Saturday, May 17, 2008

The Fall - Imperial Wax Solvent

Well finally, here we are at the review for the next Fall album. It was "officially released" in the UK on April 29, and nowhere is it being sold in the U.S. Thus, limewire. Will I buy the album when it comes out? Good question.

It's certainly worth the $15, but since I already have the tracks in my I-tunes, unless there's something extra that makes it worth the price, I'm not going to shell out for something I already have. Narnack Records and Castle Records should learn how to deal with MES if they want better record sales. Maybe MES doesn't want to appeal to American audiences (highly doubtful), but keeping the record unavailable in the States, but available via British import (with it usually being an "out of stock" item) or for free via illegal file-sharing, well, makes the question a bit easier. There is a lesson here for the record industry, but it's really irrelevant. The Fall are truly in their own class.

Imperial Wax Solvent, then, is a return to their string of successful albums like 2000's The Unutterable, 2004's The Real New Fall LP, and 2005's Fall Heads Roll. Some may argue with me about the merits of the final mention, and I can understand why production values may turn some off this album, but regardless, "Blindess" is on it, and "Pacifying Joint" continues to be played frequently on Fall sets, to say nothing of "What About Us?" 2007's Reformation Post TLC suffered from lesser production and seemingly half-written songs. Still, "Systematic Abuse" and "Reformation" to a certain extent were very good songs, and I still like "The Wright Stuff" and "Scenario" is an awesome song live. I think Reformation Post TLC could have been as good an album as any of those three if it had been more fully fleshed out. But perhaps "Insult Song," which pokes fun at the backing musicians at the time, three Americans from L.A. County, could symbolize that era--MES had respect for the Americans, they proved themselves worthy, but it was all sort of a joke to begin with (having been incited by the plantain-throwing incident which ended in the Fall Heads Roll lineup abandoning MES, and Narnack Records stepping in to find replacement musicians---INTERESTINGLY ENOUGH an event that a good friend of mine happened to work out administratively, strangely enough, dumb Narnack Records, Brooklyn hipsters, had no clue what to do with the Fall. You don't get the Fall signed to your record label and misunderstand how to market them.): The Darker My Love replacement scheme, however, worked out well in the end because everyone got along, and an album resulted from it--"the tape they were wasting..."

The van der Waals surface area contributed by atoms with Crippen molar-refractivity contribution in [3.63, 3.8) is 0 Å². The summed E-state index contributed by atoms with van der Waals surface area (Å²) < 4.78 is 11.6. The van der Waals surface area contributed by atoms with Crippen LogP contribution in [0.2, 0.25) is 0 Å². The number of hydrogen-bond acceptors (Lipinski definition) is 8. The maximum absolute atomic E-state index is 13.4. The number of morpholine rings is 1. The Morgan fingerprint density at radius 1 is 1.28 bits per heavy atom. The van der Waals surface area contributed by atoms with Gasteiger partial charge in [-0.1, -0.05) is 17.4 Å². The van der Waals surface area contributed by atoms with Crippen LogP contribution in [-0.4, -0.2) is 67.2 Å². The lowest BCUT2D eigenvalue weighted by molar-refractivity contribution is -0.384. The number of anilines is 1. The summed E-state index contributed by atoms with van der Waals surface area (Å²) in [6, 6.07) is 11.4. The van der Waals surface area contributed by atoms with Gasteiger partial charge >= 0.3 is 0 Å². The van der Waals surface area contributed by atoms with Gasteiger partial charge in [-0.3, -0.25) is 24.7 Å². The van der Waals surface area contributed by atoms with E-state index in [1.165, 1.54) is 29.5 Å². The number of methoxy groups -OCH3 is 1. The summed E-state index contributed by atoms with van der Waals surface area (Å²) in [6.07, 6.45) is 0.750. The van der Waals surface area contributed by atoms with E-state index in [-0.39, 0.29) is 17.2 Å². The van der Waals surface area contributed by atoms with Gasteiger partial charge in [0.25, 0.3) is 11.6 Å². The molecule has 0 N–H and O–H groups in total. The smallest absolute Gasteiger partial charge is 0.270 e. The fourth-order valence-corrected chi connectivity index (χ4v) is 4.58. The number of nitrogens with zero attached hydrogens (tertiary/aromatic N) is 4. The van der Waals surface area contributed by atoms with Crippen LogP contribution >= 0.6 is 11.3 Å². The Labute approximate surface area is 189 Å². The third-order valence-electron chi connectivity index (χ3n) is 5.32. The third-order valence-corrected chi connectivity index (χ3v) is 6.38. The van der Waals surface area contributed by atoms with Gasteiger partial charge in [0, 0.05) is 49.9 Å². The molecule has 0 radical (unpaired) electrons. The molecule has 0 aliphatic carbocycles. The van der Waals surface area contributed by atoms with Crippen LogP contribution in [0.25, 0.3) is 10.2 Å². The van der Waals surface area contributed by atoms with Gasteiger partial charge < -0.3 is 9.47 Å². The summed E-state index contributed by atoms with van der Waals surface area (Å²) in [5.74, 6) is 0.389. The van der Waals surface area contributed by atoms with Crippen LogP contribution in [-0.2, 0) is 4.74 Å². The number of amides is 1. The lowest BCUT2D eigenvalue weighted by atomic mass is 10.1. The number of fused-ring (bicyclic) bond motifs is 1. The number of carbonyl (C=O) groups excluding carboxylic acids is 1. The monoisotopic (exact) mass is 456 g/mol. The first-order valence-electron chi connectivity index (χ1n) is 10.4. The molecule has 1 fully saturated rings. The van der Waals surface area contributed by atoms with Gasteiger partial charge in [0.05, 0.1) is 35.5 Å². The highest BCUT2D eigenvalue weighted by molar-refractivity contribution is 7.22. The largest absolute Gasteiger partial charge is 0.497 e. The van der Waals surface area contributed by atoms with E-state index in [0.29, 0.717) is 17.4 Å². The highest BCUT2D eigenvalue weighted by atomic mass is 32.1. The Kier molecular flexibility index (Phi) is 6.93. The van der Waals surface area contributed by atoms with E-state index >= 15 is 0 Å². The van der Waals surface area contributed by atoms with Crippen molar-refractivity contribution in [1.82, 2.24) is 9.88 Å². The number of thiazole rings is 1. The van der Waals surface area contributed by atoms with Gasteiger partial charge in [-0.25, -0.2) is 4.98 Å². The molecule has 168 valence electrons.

Some have already hailed Imperial Wax Solvent as the best album the Fall have done since 1982's Hex Enduction Hour. I would say that praise is, a bit inflated. For one thing, the Fall in 2008 aren't the same thing as the Fall in 1982. True, there are still really weird songs, but MES is not spewing the kind of verbosity on display in Grotesque, anymore, but his mentality is no less punk. Of course, punk is probably the wrong word for it at this point. How about "no less cantankerous" or "no less alcohol drenched" or "no less hubris-filled?" I feel cruel at that last one. MES is not hubristic. No one can attest to his career. There is no one else like him. Mick Jagger, one can draw comparisons to him. Bob Dylan, one can certainly draw comparisons to. Neil Young, perhaps, one can draw comparisons to. Bowie, Lou Reed, and Iggy Pop, you could compare. But MES is younger than the bunch, more prolific than the bunch, more underground than the bunch, more lukewarmly-received than the bunch, and, unlike all the others, has maintained a consistent quality output with much shorter "weak" periods. It's fair to say the Fall and Sonic Youth are about equals in terms of prolificacy, quality, cultural importance, and influence. Imperial Wax Solvent is about as good as Rather Ripped, which is to say, it's surprising they got it so right.